Emma in the Night is one of those thrillers that insist on being read right now. There’s no pacing this book with another, no setting it aside to get back to that nonfiction you might be reading along with your lighter reading. Wendy Walker knows how to pose the questions that make for a suspenseful story, though for me, it was more about comeuppance than revelation.

Three years ago, two teenage sisters disappeared. Emma was a high school senior and Cass her younger sister. Now Cass is back home with a story of being held on a remote island by a couple who were at first kindly, then crazed after Emma had a baby they claimed for their own. Cass is now home with her mother, stepfather, and the rest of her family, except for Emma whose rescue depends on how well she can tell the details of their captivity and her escape, mining for clues to where she is.

Abby, the FBI’s forensic psychologist, investigated their disappearance three years ago and reached the disturbing conclusion their mother was involved in what happened. But Cass has come how with this story of being held by a couple who had first offered to help them, then stole Emma’s child and kept them prisoner. This absolves the mother and does not make sense. She wonders if Cass is telling the entire story.

Wendy Walker succeeds in writing a compelling suspense novel that drives the reader forward, looking for resolution. However, the overall effect is disappointing. We are told too much. From the epigraph telling the myth of Narcissus throughout Abby’s many thoughts and conversations about narcissism to Cass’ narrative about her mother and sister, it was just too much. It felt like we were being beat about the head with narcissistic personality disorder and its symptoms. Given all of America is watching the Narcissist-in-chief act out the symptoms every day, we are all too familiar with the syndrome to need so much detail.

Political horror stories aside, the choice of first person narrative for Cass gave us too much information, too much telling, not showing. It was clear pretty soon that there was so much more to the story, that she was lying. So, the story was less about finding Emma than finding Mrs. Martin’s comeuppance. Abby’s narrative, though third person, carried the expository weight of educating readers about narcissism. It felt bogged down by explanatory details that were overly clinical. Still, I wanted to see Mrs. Martin’s comeuppance, just as I want to see the president’s. There’s something so malevolent about narcissists that seeing them crack is satisfying. It’s more than schadenfreude. it feels like justice.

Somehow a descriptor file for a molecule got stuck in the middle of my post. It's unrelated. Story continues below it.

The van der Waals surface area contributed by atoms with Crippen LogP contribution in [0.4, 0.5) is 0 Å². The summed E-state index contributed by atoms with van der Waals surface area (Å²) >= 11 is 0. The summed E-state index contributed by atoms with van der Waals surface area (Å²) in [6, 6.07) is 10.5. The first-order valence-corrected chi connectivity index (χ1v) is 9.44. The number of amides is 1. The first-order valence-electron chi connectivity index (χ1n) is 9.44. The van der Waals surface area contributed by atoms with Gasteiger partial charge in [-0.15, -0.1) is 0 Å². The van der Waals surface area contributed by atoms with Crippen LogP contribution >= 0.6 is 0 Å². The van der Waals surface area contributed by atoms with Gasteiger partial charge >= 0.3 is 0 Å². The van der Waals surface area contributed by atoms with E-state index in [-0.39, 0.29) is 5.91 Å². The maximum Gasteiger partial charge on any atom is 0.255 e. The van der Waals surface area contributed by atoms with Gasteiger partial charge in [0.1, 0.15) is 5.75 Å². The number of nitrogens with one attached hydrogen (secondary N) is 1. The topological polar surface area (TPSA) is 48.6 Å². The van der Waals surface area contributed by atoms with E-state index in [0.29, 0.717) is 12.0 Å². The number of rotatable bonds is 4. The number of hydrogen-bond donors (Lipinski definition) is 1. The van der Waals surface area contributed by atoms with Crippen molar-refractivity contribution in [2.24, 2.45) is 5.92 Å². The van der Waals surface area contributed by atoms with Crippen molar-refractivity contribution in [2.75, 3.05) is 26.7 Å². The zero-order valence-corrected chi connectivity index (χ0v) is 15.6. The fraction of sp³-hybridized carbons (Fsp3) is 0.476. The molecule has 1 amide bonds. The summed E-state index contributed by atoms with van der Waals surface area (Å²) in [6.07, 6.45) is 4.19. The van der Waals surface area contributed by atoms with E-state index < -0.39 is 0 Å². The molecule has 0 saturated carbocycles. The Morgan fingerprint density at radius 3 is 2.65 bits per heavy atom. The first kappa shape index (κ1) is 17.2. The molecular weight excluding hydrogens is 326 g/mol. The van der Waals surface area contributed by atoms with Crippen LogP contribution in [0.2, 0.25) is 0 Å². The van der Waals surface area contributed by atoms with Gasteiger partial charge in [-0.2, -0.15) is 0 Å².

Emma in the Night is suspenseful. I would like it better if so much of what really happened were not telegraphed by Emma and Abby. I would like it better if the suspense built slowly, giving up a chance to suspect before we know. We know who the “bad guys” are far too soon, with no niggling doubts leading to suspicion to certainty. A third person Cass narrative could have made for less certainty, given us a chance to wonder what was reliable and unreliable, but then we would not get the play-by-play that explains the entire cycle of events. I just don’t know if that is necessary or if it could have been accomplished with a final truth-telling interview with Abby, allowing us to doubt and speculate longer.

Of course, all the knowledge we get from Cass makes her an imperfect victim and her agency in so much of what happens is a critical element of the story. I think though, we could still achieve that complex, imperfect victim who seeks agency in her life without revealing so much so quickly and with a third person narrative. After all, the interviews with the police and FBI would still be first person.

Emma in the Night will be released on August 8th. I received an ARC from the publisher through Shelf Awareness.

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